Was reading an excellent article on Open Gardens about Mobile Penpals by Stanford's RDVP program and frankly, this is a relatively simple concept to implement in any Emerging Market. Not only are phone pervasive they're also very personal, linking an individual with the "network" in ways that a computer might never be able to. You'll readily allow someone to use your computer to surf, check emails etc, but will almost never allow someone to use your phone beyond making a call or looking up a contact.

Having such a personal device, means that a user will most likely spend a lot more time on their device either communicating with someone via text message or building diaries or blogs about themselves and their families. Which in turn leads to more traffic for the operators and more "views" for the service provider (be it search engines or the social network facilitator).

Apart from the obvious financial benefits is the idea of bringing back the concept of Penpals which have been lost since the advent of email, just as the drop in snail-mail use worldwide occured when everybody caught on to the idea of being able to send "mail" to another person anywhere in the world, almost instantaneously. I know, some of you might say that we've moved on to the Internet or Web 2.0 culture. Penpals have evolved to become Social Networks, but there's something romantic about having Penpals and waiting a month to hear from them. Maybe because I grew up in that generation or maybe it's because I never had any when I was young.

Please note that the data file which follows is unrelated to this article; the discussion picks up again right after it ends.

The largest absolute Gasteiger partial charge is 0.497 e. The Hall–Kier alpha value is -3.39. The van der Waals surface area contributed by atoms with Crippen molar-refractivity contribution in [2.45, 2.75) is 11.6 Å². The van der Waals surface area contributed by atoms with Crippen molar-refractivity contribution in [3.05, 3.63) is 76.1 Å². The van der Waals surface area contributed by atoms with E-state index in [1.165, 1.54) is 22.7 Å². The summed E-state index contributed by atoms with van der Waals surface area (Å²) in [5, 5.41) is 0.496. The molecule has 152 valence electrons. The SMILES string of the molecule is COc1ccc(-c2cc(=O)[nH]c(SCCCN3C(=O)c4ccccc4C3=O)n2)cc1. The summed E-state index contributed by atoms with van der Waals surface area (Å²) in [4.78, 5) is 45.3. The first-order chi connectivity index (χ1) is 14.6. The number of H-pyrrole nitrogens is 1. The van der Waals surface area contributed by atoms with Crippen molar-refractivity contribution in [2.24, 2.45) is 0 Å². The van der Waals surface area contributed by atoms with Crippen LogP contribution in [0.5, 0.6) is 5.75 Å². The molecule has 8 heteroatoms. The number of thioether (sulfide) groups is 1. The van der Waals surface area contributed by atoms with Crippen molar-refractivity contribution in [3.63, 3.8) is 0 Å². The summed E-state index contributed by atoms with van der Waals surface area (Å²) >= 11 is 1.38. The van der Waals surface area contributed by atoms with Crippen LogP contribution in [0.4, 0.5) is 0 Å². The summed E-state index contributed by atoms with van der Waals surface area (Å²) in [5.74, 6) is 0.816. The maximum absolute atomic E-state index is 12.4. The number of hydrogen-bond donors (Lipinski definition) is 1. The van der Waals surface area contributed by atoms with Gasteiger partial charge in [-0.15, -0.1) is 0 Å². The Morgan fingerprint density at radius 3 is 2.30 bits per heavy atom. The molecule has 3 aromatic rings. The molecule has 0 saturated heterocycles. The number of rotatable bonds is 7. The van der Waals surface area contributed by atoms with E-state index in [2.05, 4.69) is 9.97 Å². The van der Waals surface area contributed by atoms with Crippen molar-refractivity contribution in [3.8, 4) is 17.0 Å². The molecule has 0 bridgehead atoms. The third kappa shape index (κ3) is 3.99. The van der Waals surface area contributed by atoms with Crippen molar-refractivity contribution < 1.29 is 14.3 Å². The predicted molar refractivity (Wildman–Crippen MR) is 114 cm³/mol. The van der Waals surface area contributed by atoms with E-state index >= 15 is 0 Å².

There are many penpal networks on the web today (eg. www.interpals.net, www.epals.com, www.penpal.net) but none I know have brings "pals" together via mobile devices.

Someone should convince MySpace or Friendster to do something about it and quickly build mobile versions of their social network and ensure that anyone in the world can access it inexpensively. And call it Penpals for my sake :)

John Kuner's vision transcends just messaging but also allow users to make and share video diaries of their lives with their penpals half way across the world. Checkout his project's blog at Project VIEW .